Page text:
Happy Birthday, Warren Oates

When he smiled, sadness and grief billowed off of him almost visibly. The smile came either out of his pain – whatever that pain was – or was a defense against the pain. Either way, the pain was always there. Either way, I am hard pressed to think of an actor who makes me want to cry when he smiles.

Who replaced him? Who could play those roles now? It’s a moot question because Warren-Oates-roles aren’t written anymore. We have lost a lot in our understanding of human nature with the vanishing of Warren Oates from the screen, because he revealed things about humanity – about men, in particular – that The Powers That Be have a vested interest in suppressing. I don’t mean to sound paranoid. But seriously: perhaps only in the 70s was the burden of masculinity – the burdens of manhood – the LONELINESS of manhood – seriously and deeply explored. This was Warren Oates territory.

That smile. That smile trying to seem jolly and jocular and confident but … you could feel the anguish wafting out of him, beyond his control.

Kim Morgan is the Poet Laureate of Warren Oates. SHer essay on Peckinpah’s Bring Me the Head of Alfredo Garcia is essential reading: there’s been a lot of ink spilled on that film, but Kim’s is the one to read. She wrote and narrated a video-essay on Oates for Criterion’s release of The Shooting/Ride in the Whirlwind. Oates was Monte Hellman’s muse.

Along those lines, I touched on Oates a little bit in my tribute for Monte Hellman in Film Comment.

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7 Responses to Happy Birthday, Warren Oates

  1. Scott Abraham says:

    Warren Oates in Bring Me The Head of Alfredo Garcia: I really can’t imagine anyone else but Warren riding out that nervous breakdown of a movie. Just sheer dirty nasty grim anguish.

    • sheila says:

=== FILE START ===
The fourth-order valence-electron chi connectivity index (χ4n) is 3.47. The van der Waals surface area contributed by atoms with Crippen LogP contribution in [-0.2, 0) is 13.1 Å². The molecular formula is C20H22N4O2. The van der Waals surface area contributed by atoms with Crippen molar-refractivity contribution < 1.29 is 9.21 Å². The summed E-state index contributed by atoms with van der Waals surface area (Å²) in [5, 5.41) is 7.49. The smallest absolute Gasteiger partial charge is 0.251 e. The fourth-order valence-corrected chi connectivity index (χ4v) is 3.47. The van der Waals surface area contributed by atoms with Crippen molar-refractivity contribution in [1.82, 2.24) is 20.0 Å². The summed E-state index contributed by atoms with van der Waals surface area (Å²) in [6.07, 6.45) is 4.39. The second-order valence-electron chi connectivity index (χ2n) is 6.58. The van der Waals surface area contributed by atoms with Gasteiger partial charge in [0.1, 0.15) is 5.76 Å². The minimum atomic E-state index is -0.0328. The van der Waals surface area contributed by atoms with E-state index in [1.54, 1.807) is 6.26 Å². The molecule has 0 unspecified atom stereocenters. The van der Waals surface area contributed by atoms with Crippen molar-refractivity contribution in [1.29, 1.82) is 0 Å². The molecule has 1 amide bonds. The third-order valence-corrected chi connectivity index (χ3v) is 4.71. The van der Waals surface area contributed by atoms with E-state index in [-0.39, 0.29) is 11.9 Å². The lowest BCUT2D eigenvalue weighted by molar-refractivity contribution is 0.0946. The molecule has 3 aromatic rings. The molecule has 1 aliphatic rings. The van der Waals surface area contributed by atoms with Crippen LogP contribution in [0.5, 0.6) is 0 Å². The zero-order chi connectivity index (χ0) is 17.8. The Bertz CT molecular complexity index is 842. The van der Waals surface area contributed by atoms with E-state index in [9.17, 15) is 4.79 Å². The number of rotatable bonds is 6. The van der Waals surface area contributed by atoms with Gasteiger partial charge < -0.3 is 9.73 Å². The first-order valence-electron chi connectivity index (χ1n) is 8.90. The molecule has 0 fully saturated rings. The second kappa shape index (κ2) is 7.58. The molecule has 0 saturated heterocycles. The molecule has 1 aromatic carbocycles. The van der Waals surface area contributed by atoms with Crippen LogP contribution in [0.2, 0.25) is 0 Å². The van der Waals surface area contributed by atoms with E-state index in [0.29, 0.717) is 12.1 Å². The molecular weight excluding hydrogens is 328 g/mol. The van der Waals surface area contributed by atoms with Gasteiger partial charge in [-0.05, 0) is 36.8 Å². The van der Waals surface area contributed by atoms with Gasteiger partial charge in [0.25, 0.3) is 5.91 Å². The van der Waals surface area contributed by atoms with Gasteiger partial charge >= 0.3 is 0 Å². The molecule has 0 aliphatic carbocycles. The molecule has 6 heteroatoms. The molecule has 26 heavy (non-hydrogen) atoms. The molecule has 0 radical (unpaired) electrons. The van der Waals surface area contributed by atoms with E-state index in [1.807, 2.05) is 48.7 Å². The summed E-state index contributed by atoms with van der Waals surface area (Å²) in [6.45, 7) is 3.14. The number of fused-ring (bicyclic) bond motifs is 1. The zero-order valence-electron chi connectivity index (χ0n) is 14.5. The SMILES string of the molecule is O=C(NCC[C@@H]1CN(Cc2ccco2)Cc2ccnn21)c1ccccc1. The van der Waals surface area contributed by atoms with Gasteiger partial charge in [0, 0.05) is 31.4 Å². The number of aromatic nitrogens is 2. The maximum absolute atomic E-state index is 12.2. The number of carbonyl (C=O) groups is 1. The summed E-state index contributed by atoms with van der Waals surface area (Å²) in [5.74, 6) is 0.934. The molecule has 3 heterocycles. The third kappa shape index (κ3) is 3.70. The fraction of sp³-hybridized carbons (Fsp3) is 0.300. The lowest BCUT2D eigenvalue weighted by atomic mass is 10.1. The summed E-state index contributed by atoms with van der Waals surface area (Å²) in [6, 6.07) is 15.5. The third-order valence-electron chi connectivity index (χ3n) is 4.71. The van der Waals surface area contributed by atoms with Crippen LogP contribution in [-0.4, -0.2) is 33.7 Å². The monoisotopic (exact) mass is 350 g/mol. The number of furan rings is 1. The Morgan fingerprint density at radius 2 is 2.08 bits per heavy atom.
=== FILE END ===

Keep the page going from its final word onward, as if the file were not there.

Right?? God, that movie …

      I was just talking with someone else (or “talking’ on Instagram) about him and how … he died, and … nobody has replaced him. Part of it is that those types of roles are just not written anymore – and his particular brand of anxiety may be … out of style now? I just don’t know.

      I think – and this is just speculation – I think that his willingness to reveal those deepest darkest parts of the soul – (and it’s universal but I think it’s also specific to men – and maybe specific to men of his generation?) – I think his willingness to do that and to do it so wholly and completely – sets him apart, then and now. People in general don’t want to reveal just how … insecure they are, and unprepared, and … just totally NERVOUS about life. Like, GTO … he’s so slick and smiley – but you SEE all this insecurity and trying to be “cool” to these hot-rod cool cats and … you just ache for the guy. How does he do it, I ask you??

      I am trying to think of anyone who could even approach his performances and Denzel was the only one I came up with – but he too might have insecurities about LIVING in the kind of human weakness that Oates – as tough as he is – was able to do. I have no idea if I’m making any sense.

      Kim wrote an incredible piece on Alfredo Garcia – it’s on her blog – if you Google her name and his you’ll find it.

  2. Scott Abraham says:

    I think Frederic Forrest was supposed to be that guy, but he peaked at the wrong time and place.

  3. José Gabriel Ferreras says:

    The Hired Hand (the three of them together, Fonda. Bloom and Oates): oh-my-god

  4. Bill Wolfe says:

    I remember when I saw Stripes, thinking, “That’s not really a Warren Oates role.” More than that, it felt like a denial of the *idea* of the Warren Oates role – an almost conscious closing down by the movie pashas of the era in which there could *be* Warren Oates roles. And not long after that, he was gone.

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